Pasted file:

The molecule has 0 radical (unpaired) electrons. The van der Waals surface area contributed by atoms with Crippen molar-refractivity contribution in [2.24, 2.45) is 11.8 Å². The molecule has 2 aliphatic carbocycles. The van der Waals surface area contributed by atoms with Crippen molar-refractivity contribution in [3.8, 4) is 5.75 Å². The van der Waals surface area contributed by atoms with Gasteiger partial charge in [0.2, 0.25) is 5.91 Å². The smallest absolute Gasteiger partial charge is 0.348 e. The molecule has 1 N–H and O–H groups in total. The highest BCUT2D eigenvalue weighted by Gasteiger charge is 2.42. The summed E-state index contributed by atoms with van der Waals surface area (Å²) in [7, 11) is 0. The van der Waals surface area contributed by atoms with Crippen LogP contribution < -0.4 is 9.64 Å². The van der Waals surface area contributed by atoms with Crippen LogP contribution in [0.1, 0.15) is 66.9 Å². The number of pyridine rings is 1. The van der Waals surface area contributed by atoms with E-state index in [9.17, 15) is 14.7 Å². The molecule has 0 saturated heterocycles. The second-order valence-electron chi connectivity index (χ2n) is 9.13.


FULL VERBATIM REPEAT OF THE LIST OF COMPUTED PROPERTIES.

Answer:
The molecule has 0 radical (unpaired) electrons. The van der Waals surface area contributed by atoms with Crippen molar-refractivity contribution in [2.24, 2.45) is 11.8 Å². The molecule has 2 aliphatic carbocycles. The van der Waals surface area contributed by atoms with Crippen molar-refractivity contribution in [3.8, 4) is 5.75 Å². The van der Waals surface area contributed by atoms with Gasteiger partial charge in [0.2, 0.25) is 5.91 Å². The smallest absolute Gasteiger partial charge is 0.348 e. The molecule has 1 N–H and O–H groups in total. The highest BCUT2D eigenvalue weighted by Gasteiger charge is 2.42. The summed E-state index contributed by atoms with van der Waals surface area (Å²) in [7, 11) is 0. The van der Waals surface area contributed by atoms with Crippen LogP contribution < -0.4 is 9.64 Å². The van der Waals surface area contributed by atoms with Crippen LogP contribution in [0.1, 0.15) is 66.9 Å². The number of pyridine rings is 1. The van der Waals surface area contributed by atoms with E-state index in [9.17, 15) is 14.7 Å². The molecule has 0 saturated heterocycles. The second-order valence-electron chi connectivity index (χ2n) is 9.13.